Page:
Farrell and Bateman are among the star-studded cast in the upcoming movie (Picture: Getty/Rex)
Stars of a new film depicting the aquatic rescue of 12 young footballers from a cave in Thailand say it was an ‘honour’ to be a part of the project, despite having difficulty swimming and battling claustrophobia.
Colin Farrell and Tom Bateman said the experience had been ‘terrifying’ but ‘extraordinary’ and praised those involved, both living and dead.
Thirteen Lives follows the expedition to save the youngsters and their coach, who became trapped after the cave flooded in 2018.
The film stars Farrell and Viggo Mortensen as divers John Volanthen and Richard Stanton respectively.
In an interview discussing the film, Mortensen and Farrell praised the ‘selfless’ and ‘multifaceted’ effort to rescue the boys.
Speaking about preparation for the roles, Mortensen said it had been ‘crucial’ to have the divers on set to supervise.
Viggo Mortensen plays one of the British divers, Richard Stanton (Picture: Getty)
The Thai military were involved in the attempt to rescue a youth football team and their coach who got stranded in a cave in 2018 (Picture: Getty)
‘Whenever you’re underwater [in] caves, it’s dangerous,’ he shared. ‘So I think all the actors, we listened very carefully to what they were showing and telling us and watched what they did very carefully and everybody worked hard.
‘Everybody pulled together… and that reflected the real rescue and that it was a very selfless, team-oriented effort.’
The Lord of the Rings star also said that filming was ‘sometimes too real’ as there were some ‘very tight spots underwater’.
Farrell, who most recently starred as Penguin in The Batman, also admitted his own personal issues.
Actor Tom Bateman is also in the cast, alongside Joel Edgerton (Picture: Getty)
‘They said you’ve done work with children… then you throw water into the mix as well, and I can’t really swim. It’s a different world beneath the surface of the water.
‘I just felt like I was one spoke of many in a story that was so multifaceted that the burden and also the honour, were one and the same and that was what we were telling.’
However, he called the film ‘a great gift’ and continued: ‘I’ve done various things in my career but to be part of something that… in a time where the world seems to be living under greater and greater division, was really about these different people from different nationalities, different cultural backgrounds coming together for a common purpose, and one that was so terrifying, it was just a great gift.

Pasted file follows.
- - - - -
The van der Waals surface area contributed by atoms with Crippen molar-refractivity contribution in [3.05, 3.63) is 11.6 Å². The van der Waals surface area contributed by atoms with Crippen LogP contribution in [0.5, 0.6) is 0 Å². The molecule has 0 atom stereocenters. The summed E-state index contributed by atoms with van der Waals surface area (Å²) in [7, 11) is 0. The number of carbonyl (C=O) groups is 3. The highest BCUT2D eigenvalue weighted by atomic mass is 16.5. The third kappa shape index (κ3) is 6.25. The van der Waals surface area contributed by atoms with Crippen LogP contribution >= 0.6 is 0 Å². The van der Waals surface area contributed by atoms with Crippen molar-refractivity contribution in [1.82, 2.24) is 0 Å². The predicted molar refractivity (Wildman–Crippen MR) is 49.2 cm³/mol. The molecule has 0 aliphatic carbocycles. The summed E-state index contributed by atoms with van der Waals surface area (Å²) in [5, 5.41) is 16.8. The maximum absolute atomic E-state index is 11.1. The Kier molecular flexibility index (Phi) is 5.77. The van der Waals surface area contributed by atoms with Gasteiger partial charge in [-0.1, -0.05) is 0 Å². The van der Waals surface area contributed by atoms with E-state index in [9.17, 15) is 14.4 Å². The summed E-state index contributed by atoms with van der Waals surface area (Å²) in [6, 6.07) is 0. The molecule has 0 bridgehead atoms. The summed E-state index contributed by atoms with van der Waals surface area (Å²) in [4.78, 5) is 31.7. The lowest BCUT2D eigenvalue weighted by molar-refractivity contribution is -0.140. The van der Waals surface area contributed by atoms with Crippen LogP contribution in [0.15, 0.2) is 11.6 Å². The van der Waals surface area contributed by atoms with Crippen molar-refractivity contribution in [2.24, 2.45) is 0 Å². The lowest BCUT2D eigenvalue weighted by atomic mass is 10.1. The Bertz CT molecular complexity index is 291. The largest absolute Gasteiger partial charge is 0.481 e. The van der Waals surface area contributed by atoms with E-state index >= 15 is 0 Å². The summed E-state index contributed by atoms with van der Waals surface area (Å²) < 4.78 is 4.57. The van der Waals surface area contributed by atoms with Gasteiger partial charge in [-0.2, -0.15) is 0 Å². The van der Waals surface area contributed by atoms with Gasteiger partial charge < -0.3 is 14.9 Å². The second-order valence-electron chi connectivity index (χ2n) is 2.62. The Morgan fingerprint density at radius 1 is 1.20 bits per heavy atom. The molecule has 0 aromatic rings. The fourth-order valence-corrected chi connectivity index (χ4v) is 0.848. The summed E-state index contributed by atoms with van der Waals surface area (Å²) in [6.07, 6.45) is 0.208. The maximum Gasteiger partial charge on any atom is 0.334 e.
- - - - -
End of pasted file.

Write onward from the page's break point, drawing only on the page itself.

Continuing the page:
‘We felt that spirit of collaboration the whole way throughout the shoot, and that was just a joy – apart from how nervous I was in the water every day. As Viggo said, it was as controlled an environment as could be but, you know, water’s wet no matter how much control you have or don’t have.
Farrell stars as cave diver John Volanthen (Picture: Getty)
The real-life John Volanthen outside Tham Luang Nang Non cave in Thailand on June 28, 2018 (Picture: Getty)
‘It’s pretty extraordinary that we were able to give him the opportunity to do the things that we were given the opportunity to do.’
He added: ‘It was quite amazing. I’m claustrophobic so I struggled pretty much every day but I still vividly remember the last dive was one of my last days and I loved this experience very, very much but, my God, I was happy to get out of that.
‘The guys doing it, even after everything we’ve done, I cannot believe what they did, and to be a small part of telling their story is a real honour.’
Director Ron Howard, also present, couldn’t help replying: ‘Funny, you didn’t mention your claustrophobia in your audition.’
Cave-divers Richard William Stanton (2nd-L), Robert Charles Harper (3rd-L) and John Volanthen (R) arrive in June 2018 to help the rescue efforts, ultimately proving successful (Picture: LILLIAN SUWANRUMPHA/AFP via Getty Images)
The Wild Board football team posing on the anniversary of their rescue (Picture: JITTRAPON KAICOME/AFP via Getty Images)
In 2019, following the ordeal, Mr Stanton and Mr Volanthen were both presented with the George Medal, the highest British civilian bravery honour, for their roles in the rescue mission.
The boys, aged between 11 and 16 and who were members of the Wild Boars youth football team, had cycled with their coach to the caves to explore when they became marooned inside.
Thirteen Lives releases in select US cinemas on July 29 and streams exclusively on Amazon Prime Video from August 5.
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